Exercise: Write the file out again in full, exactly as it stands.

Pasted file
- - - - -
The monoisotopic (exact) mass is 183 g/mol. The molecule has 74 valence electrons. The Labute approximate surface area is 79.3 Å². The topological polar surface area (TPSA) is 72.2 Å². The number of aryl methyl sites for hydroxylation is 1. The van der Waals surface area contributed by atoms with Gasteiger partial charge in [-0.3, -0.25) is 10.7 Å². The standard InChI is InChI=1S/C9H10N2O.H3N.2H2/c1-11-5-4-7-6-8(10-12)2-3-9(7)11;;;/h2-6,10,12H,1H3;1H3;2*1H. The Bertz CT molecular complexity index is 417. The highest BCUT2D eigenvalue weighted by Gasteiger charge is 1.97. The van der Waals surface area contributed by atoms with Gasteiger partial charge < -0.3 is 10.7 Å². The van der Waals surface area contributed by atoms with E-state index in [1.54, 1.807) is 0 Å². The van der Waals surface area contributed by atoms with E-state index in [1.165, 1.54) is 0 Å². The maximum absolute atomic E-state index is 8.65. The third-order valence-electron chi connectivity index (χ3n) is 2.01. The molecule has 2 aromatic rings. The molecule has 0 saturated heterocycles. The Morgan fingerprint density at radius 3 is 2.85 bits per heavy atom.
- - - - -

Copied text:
The monoisotopic (exact) mass is 183 g/mol. The molecule has 74 valence electrons. The Labute approximate surface area is 79.3 Å². The topological polar surface area (TPSA) is 72.2 Å². The number of aryl methyl sites for hydroxylation is 1. The van der Waals surface area contributed by atoms with Gasteiger partial charge in [-0.3, -0.25) is 10.7 Å². The standard InChI is InChI=1S/C9H10N2O.H3N.2H2/c1-11-5-4-7-6-8(10-12)2-3-9(7)11;;;/h2-6,10,12H,1H3;1H3;2*1H. The Bertz CT molecular complexity index is 417. The highest BCUT2D eigenvalue weighted by Gasteiger charge is 1.97. The van der Waals surface area contributed by atoms with Gasteiger partial charge < -0.3 is 10.7 Å². The van der Waals surface area contributed by atoms with E-state index in [1.54, 1.807) is 0 Å². The van der Waals surface area contributed by atoms with E-state index in [1.165, 1.54) is 0 Å². The maximum absolute atomic E-state index is 8.65. The third-order valence-electron chi connectivity index (χ3n) is 2.01. The molecule has 2 aromatic rings. The molecule has 0 saturated heterocycles. The Morgan fingerprint density at radius 3 is 2.85 bits per heavy atom.